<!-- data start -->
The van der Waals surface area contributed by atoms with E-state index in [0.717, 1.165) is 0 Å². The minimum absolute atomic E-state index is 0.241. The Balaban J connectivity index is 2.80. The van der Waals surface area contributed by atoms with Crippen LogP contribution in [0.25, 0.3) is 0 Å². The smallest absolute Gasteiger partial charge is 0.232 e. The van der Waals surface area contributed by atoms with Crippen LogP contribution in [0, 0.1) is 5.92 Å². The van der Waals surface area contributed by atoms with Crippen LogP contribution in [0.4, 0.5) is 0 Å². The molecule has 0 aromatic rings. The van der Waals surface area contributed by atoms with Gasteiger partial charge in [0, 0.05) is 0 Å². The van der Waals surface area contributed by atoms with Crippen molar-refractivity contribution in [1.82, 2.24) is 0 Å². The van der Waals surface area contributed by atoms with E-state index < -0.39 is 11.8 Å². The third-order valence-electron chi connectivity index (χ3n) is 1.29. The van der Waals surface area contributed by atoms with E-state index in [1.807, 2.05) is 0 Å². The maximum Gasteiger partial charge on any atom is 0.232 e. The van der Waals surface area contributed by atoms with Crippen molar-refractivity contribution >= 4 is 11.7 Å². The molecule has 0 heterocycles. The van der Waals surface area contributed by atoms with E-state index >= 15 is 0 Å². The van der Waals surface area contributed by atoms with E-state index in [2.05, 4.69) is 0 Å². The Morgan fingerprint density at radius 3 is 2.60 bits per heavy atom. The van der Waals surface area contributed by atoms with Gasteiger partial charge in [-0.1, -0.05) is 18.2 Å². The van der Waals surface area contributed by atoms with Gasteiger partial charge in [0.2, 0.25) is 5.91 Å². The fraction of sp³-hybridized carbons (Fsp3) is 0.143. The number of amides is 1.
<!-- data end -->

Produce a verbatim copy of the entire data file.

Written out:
The van der Waals surface area contributed by atoms with E-state index in [0.717, 1.165) is 0 Å². The minimum absolute atomic E-state index is 0.241. The Balaban J connectivity index is 2.80. The van der Waals surface area contributed by atoms with Crippen LogP contribution in [0.25, 0.3) is 0 Å². The smallest absolute Gasteiger partial charge is 0.232 e. The van der Waals surface area contributed by atoms with Crippen LogP contribution in [0, 0.1) is 5.92 Å². The van der Waals surface area contributed by atoms with Crippen LogP contribution in [0.4, 0.5) is 0 Å². The molecule has 0 aromatic rings. The van der Waals surface area contributed by atoms with Gasteiger partial charge in [0, 0.05) is 0 Å². The van der Waals surface area contributed by atoms with Crippen molar-refractivity contribution in [1.82, 2.24) is 0 Å². The van der Waals surface area contributed by atoms with E-state index < -0.39 is 11.8 Å². The third-order valence-electron chi connectivity index (χ3n) is 1.29. The van der Waals surface area contributed by atoms with E-state index in [1.807, 2.05) is 0 Å². The maximum Gasteiger partial charge on any atom is 0.232 e. The van der Waals surface area contributed by atoms with Crippen molar-refractivity contribution >= 4 is 11.7 Å². The molecule has 0 heterocycles. The van der Waals surface area contributed by atoms with E-state index >= 15 is 0 Å². The van der Waals surface area contributed by atoms with E-state index in [2.05, 4.69) is 0 Å². The Morgan fingerprint density at radius 3 is 2.60 bits per heavy atom. The van der Waals surface area contributed by atoms with Gasteiger partial charge in [-0.1, -0.05) is 18.2 Å². The van der Waals surface area contributed by atoms with Gasteiger partial charge in [0.2, 0.25) is 5.91 Å². The fraction of sp³-hybridized carbons (Fsp3) is 0.143. The number of amides is 1.